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The promise and cost of higher MTA fares

July 01, 2007

Re "Coalition sues in bid to block MTA fare hikes," June 27

The higher fares by the Los Angeles County Metropolitan Transportation Authority are a regrettable cost of business. Is there any mass transit agency in any large city based in a capitalist, market-driven society that doesn't charge fares to ride? And is there any sector of transportation that has not faced rising costs that have resulted in higher fares and costs to consumers? None that I can think of.

The MTA is doing what the rest of the world does. The Natural Resources Defense Council, instead of fully embracing and promoting mass transit, continues its agenda of promoting the use of personal vehicles. More people will now buy old vehicles instead of paying the higher MTA fares.

Anyone knows that, despite paying a low price for an old car, repair costs soon accumulate to punishing amounts. Add license, fees and insurance, and the hoped-for savings of purchasing an old vehicle soon run aground on the reality of vehicle expense.

The individual would have been better off just paying the higher fares.

MATTHEW HETZ

Los Angeles

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The legal coalition is again suing the MTA. The first time was to buy buses to decrease the waiting time in Los Angeles instead of extending commuter trains to outlying, suburban areas. This time it is to block an increase in fares. But how is the MTA going to pay for buses and personnel and still provide commuter trains for the 1 million daily commuter drivers? Certainly, it would help the poorer class of people in Los Angeles, but the working class who pay gasoline taxes in addition to other taxes should not be forgotten.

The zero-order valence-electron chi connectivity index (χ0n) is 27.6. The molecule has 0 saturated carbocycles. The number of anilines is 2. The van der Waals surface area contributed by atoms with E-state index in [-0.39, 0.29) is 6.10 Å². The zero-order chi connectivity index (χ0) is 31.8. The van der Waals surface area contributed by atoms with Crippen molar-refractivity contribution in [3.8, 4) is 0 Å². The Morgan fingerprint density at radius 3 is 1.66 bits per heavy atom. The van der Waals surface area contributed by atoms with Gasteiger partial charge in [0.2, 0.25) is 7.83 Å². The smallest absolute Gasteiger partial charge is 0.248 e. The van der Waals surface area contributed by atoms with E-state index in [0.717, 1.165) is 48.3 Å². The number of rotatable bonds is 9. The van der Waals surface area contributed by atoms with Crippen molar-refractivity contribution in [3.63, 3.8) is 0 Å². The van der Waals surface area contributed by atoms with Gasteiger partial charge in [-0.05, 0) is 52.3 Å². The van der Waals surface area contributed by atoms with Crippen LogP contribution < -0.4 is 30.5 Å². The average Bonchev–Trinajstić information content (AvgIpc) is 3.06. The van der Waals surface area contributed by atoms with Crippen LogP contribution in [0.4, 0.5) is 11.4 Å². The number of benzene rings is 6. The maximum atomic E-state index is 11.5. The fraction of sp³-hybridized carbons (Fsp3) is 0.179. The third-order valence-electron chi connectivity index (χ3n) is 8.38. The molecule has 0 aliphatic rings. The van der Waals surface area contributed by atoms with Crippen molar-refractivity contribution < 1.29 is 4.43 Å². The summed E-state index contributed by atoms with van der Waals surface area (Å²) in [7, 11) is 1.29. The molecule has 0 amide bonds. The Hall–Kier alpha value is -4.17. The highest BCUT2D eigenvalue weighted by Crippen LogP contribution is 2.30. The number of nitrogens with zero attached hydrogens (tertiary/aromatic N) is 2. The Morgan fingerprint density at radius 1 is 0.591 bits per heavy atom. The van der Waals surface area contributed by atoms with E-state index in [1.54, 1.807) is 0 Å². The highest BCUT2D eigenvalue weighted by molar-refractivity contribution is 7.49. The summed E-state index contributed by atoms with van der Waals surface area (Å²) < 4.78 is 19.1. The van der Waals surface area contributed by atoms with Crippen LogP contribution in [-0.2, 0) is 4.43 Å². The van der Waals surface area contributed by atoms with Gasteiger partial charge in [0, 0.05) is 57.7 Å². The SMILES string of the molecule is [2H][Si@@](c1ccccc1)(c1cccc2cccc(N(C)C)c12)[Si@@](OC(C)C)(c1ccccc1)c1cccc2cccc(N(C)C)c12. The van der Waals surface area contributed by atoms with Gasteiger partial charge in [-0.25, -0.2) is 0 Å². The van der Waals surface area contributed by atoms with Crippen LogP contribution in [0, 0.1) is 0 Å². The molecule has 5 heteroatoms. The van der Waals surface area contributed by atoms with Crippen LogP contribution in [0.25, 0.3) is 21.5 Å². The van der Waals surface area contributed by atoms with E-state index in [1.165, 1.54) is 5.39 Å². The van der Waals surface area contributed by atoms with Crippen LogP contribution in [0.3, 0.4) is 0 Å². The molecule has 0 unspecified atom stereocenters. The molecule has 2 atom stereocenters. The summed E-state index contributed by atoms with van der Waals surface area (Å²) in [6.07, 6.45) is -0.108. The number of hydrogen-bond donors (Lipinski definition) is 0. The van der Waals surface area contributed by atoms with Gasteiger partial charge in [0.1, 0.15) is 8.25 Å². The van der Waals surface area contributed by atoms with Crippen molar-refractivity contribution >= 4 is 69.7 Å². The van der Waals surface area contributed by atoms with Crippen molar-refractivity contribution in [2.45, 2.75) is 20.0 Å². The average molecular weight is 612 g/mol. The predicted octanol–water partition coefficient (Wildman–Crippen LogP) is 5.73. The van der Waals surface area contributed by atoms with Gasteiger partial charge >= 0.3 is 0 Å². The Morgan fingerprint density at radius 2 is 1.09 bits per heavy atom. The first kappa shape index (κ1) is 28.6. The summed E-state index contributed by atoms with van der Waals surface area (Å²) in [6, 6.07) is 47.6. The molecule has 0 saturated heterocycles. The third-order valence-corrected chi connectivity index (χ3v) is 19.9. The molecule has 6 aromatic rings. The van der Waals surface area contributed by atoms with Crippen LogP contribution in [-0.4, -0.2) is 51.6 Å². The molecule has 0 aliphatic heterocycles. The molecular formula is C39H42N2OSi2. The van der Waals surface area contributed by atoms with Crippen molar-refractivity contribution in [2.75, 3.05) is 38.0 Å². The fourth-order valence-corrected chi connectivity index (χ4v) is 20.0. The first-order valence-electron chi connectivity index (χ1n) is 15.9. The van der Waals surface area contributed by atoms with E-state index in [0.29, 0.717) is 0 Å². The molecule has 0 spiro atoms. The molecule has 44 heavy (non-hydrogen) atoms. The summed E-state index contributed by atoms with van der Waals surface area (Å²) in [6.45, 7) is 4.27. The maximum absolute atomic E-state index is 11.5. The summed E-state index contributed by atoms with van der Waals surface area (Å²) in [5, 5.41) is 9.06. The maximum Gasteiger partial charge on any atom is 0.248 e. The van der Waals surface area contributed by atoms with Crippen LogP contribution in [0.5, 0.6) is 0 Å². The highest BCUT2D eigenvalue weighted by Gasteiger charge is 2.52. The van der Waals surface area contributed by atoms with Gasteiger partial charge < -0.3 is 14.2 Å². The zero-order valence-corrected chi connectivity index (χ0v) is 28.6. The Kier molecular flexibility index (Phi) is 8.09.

No doubt more money is needed, so a bond issue may be necessary to let people decide whether to provide more money for a transportation system that can meet not only the commuter needs but also to be able to compete in the world economy.

It is becoming apparent that India and China are fast overtaking the United States economically.

This issue is far more extensive than bus fares.

CARL B. ZIESMER

West Covina

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